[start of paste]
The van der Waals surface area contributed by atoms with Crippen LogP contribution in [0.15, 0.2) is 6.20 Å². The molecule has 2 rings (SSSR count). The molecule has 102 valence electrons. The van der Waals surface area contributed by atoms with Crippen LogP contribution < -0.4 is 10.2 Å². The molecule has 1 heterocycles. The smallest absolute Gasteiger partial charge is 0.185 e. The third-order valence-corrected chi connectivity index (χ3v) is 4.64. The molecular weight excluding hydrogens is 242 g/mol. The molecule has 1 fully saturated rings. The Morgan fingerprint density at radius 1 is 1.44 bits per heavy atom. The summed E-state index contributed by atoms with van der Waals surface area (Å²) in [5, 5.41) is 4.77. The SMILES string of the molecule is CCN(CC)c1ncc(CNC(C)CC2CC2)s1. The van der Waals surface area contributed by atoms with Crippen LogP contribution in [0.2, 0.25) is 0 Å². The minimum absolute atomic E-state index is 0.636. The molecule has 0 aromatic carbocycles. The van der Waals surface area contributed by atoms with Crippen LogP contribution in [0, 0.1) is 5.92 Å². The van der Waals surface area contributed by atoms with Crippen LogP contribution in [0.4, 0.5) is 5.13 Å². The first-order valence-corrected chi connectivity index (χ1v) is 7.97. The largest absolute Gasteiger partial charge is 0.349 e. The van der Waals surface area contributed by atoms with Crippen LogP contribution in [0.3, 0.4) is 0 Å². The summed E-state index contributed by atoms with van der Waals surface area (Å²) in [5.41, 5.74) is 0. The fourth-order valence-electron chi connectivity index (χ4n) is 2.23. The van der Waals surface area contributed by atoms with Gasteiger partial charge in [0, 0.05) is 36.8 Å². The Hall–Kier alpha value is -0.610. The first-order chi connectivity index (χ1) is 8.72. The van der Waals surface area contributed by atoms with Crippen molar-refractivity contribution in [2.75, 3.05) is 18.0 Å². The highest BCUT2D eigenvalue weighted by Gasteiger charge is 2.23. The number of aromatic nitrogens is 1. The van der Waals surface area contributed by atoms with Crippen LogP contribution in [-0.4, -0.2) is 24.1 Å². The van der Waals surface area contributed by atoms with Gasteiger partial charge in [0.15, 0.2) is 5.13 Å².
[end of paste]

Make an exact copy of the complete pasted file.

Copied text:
The van der Waals surface area contributed by atoms with Crippen LogP contribution in [0.15, 0.2) is 6.20 Å². The molecule has 2 rings (SSSR count). The molecule has 102 valence electrons. The van der Waals surface area contributed by atoms with Crippen LogP contribution < -0.4 is 10.2 Å². The molecule has 1 heterocycles. The smallest absolute Gasteiger partial charge is 0.185 e. The third-order valence-corrected chi connectivity index (χ3v) is 4.64. The molecular weight excluding hydrogens is 242 g/mol. The molecule has 1 fully saturated rings. The Morgan fingerprint density at radius 1 is 1.44 bits per heavy atom. The summed E-state index contributed by atoms with van der Waals surface area (Å²) in [5, 5.41) is 4.77. The SMILES string of the molecule is CCN(CC)c1ncc(CNC(C)CC2CC2)s1. The van der Waals surface area contributed by atoms with Crippen LogP contribution in [0.2, 0.25) is 0 Å². The minimum absolute atomic E-state index is 0.636. The molecule has 0 aromatic carbocycles. The van der Waals surface area contributed by atoms with Crippen LogP contribution in [0, 0.1) is 5.92 Å². The van der Waals surface area contributed by atoms with Crippen LogP contribution in [0.4, 0.5) is 5.13 Å². The first-order valence-corrected chi connectivity index (χ1v) is 7.97. The largest absolute Gasteiger partial charge is 0.349 e. The van der Waals surface area contributed by atoms with Crippen LogP contribution in [0.3, 0.4) is 0 Å². The summed E-state index contributed by atoms with van der Waals surface area (Å²) in [5.41, 5.74) is 0. The fourth-order valence-electron chi connectivity index (χ4n) is 2.23. The van der Waals surface area contributed by atoms with Gasteiger partial charge in [0, 0.05) is 36.8 Å². The Hall–Kier alpha value is -0.610. The first-order chi connectivity index (χ1) is 8.72. The van der Waals surface area contributed by atoms with Crippen molar-refractivity contribution in [2.75, 3.05) is 18.0 Å². The highest BCUT2D eigenvalue weighted by Gasteiger charge is 2.23. The number of aromatic nitrogens is 1. The van der Waals surface area contributed by atoms with Crippen LogP contribution in [-0.4, -0.2) is 24.1 Å². The van der Waals surface area contributed by atoms with Gasteiger partial charge in [0.15, 0.2) is 5.13 Å².